Planning FAQs

 September 11 2017     Anna Pfaehler

I field many questions from clients and colleagues every day. Here are a few recent ones from the trenches:

1. If I take all of the money out of my child’s 529 what happens?

Qualified Educational Plans (AKA 529 Plans) are meant to fund qualified education expenses such as college tuition and fees. Distributions not used for qualified education expenses will incur income tax, at ordinary rates, and a 10% penalty on the earnings of the account.

I typically do not recommend anyone “abandon ship” on their 529 plan. Many states allow rollovers from other state plans. If you do not like the investment choices or fees in your current 529 plan, you may be able to roll the account to a preferable plan in a different state. Additionally, you can change the beneficiary of a 529 plan. If your granddaughter earns a big scholarship, you can use the funds for your grandson instead. Liquidation should be a last resort for using 529 funds.

2. Should I use an online program to make my estate documents?

Generally, no. Online programs typically only provide the most basic of documents. If your fact pattern is unique in any way, it may not be appropriate. Furthermore, it is difficult to judge whether or not the online document is appropriate without the help of an attorney!

You also want to make sure the documents you have are consistent and work well together. A new document from the internet might not fit with the estate planning you already have.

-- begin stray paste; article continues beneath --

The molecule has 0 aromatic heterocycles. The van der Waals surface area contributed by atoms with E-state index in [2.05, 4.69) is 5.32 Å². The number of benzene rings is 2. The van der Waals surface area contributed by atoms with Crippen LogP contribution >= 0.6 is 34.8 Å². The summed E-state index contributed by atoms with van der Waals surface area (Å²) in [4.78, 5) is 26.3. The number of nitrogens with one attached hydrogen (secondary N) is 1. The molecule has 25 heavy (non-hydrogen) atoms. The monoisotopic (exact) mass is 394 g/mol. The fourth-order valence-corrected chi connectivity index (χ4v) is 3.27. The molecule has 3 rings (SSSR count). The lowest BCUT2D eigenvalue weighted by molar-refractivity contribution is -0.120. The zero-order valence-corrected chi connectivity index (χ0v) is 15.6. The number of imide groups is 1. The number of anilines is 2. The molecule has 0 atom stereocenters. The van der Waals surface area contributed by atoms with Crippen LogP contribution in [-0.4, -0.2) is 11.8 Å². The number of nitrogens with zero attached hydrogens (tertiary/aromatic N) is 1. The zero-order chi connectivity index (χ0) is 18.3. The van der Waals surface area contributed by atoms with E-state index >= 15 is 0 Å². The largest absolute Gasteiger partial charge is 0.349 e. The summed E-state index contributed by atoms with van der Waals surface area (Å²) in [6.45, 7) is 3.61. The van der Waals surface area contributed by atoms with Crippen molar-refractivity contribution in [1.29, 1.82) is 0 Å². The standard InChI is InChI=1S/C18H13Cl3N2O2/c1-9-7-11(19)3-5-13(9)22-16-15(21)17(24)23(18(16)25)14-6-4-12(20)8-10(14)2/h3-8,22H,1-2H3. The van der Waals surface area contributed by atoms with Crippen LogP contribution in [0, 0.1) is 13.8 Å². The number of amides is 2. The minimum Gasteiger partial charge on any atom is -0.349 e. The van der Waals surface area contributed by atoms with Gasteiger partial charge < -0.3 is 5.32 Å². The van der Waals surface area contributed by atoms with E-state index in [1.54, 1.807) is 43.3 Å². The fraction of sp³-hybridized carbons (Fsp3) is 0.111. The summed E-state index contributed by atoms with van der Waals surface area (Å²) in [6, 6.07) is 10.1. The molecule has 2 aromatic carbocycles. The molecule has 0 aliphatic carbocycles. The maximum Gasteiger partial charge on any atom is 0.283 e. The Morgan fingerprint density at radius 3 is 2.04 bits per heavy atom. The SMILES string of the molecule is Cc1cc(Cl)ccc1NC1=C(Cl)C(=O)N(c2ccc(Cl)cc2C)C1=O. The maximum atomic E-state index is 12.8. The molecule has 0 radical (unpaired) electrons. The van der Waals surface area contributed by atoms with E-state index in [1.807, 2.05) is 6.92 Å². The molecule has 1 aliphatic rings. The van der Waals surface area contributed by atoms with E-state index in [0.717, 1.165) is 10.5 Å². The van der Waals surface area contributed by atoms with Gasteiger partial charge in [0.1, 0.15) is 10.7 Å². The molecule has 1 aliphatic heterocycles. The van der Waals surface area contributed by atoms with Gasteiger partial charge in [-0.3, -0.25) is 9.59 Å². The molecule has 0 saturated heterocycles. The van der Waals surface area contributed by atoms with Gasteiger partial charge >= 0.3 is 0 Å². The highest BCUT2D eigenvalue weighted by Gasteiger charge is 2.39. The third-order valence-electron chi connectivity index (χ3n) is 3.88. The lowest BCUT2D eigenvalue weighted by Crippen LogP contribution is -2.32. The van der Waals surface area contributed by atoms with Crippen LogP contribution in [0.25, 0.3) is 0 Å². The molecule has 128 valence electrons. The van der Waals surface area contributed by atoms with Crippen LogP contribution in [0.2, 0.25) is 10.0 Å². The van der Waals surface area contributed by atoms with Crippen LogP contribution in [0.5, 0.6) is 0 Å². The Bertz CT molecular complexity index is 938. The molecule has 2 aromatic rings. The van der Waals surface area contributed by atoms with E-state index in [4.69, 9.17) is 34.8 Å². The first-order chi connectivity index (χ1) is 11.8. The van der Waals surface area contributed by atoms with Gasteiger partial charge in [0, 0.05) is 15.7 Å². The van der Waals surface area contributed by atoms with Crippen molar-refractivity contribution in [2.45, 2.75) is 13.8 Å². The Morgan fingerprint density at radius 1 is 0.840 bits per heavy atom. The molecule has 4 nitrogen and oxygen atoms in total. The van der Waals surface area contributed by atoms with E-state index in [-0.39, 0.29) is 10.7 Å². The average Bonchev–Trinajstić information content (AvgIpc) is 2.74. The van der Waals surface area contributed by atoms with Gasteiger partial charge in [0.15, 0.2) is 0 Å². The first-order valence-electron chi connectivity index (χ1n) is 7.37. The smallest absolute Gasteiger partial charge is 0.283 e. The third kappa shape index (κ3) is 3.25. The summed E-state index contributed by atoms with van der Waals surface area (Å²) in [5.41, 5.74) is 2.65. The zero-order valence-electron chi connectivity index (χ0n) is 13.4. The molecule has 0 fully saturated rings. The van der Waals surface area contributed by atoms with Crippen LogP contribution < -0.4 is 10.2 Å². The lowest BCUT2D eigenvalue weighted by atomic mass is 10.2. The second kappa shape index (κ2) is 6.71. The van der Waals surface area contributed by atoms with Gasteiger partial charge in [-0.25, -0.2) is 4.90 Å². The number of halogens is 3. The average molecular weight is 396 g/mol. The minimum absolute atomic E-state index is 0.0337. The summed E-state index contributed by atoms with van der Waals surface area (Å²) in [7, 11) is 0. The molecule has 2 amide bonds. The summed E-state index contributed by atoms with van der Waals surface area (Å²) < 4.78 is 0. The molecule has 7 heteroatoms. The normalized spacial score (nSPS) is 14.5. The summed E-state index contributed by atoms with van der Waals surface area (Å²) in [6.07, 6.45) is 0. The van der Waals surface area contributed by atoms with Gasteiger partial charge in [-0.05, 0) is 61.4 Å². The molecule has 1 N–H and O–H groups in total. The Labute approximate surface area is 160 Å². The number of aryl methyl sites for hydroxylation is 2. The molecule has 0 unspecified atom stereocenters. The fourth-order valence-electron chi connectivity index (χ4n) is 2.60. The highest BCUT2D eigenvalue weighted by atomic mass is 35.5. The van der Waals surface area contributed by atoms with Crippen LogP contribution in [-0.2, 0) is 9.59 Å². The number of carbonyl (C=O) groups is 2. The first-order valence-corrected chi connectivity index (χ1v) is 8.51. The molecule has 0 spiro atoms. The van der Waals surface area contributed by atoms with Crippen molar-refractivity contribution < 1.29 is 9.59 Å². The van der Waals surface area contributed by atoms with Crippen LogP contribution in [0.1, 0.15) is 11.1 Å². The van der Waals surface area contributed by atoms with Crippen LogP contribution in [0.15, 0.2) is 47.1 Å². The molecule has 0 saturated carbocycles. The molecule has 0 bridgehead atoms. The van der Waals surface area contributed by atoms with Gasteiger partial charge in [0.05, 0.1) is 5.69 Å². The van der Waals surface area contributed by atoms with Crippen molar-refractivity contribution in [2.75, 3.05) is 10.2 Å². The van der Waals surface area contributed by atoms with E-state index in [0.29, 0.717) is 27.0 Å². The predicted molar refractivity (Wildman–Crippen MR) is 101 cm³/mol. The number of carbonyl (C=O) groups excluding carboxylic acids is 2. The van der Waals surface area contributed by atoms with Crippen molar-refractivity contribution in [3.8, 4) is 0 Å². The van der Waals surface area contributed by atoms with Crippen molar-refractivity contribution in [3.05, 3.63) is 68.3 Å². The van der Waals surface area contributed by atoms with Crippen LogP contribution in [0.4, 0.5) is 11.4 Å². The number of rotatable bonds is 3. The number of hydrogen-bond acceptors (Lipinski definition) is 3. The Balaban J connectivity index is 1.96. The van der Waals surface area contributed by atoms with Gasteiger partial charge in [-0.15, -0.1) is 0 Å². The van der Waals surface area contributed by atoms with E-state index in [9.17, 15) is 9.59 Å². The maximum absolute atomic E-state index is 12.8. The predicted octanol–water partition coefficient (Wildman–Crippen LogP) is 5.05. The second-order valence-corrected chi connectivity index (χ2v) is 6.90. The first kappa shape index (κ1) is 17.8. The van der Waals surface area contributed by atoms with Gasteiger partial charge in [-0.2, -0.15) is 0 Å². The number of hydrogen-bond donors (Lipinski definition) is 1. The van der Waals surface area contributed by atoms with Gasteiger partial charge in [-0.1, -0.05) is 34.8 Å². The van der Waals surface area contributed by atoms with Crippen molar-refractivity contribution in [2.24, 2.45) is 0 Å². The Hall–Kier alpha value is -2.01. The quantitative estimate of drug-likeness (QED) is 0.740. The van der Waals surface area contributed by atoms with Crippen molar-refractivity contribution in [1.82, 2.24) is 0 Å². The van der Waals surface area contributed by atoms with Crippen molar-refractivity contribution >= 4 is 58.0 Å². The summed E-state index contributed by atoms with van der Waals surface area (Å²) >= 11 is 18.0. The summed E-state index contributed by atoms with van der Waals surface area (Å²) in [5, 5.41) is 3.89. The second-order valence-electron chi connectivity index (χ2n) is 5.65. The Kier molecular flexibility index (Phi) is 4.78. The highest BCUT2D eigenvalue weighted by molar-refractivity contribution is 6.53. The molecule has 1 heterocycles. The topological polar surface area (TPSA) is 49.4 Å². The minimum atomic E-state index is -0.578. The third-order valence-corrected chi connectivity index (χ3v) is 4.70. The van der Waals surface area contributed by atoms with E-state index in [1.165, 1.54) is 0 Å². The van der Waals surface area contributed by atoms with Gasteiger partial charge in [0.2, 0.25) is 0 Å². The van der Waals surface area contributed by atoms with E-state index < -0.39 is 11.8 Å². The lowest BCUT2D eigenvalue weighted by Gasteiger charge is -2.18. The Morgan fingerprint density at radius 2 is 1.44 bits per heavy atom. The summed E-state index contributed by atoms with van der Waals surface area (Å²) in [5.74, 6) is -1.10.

I typically recommend clients visit with an estate planning attorney to have their documents drafted. The upfront cost will be worth it to avoid a potentially more expensive mess at death. However, certain standardized documents, like a living will or health care Power of Attorney may be fine to pull from online depending on where you live.

3. If I apply for Social Security after full retirement age, can I take a lump-sum for retroactive benefits? Why wouldn’t I do this?

Yes, you can take a lump-sum payment of benefits retroactive up to 6 months if you are beyond full retirement age. (Note that the retroactivity can only go back to your full retirement age, so if you are 3 months past full retirement age the lump-sum will be for only 3 months of benefits.)

If you take a lump-sum, your monthly benefit going forward will be calculated as if you claimed 6 months ago. By taking the lump-sum, you lose 6 months of delayed retirement credits and your monthly benefit will be permanently lower.

For example suppose your benefit at 66 is $2,000 per month. If you were to wait until 70 your benefit would be $2,640. If you were to file at 70 and request 6 months of retroactive benefits, your monthly benefit will only be $2,560 for the remainder of your life.

In some cases, it does not make sense to take the additional lump-sum. For example, taking the lump-sum would reduce the benefit of a surviving spouse too. If you have a younger spouse who is can benefit from this many years beyond your life expectancy, it may not make sense to take a retroactive payment.

Going back to the above example, suppose my spouse is 10 years younger than me. I’m expected to live for 25 more years and he will live another 10 beyond that. By taking that lump sum, we’re missing out on $33,600.

For those who utilized File & Suspend before it expired in 2016, you can still take a lump-sum of benefits retroactive to the date you filed for Social Security. Similarly, you will lose any delayed retirement credits if you choose to take the lump-sum and your benefit will be lower.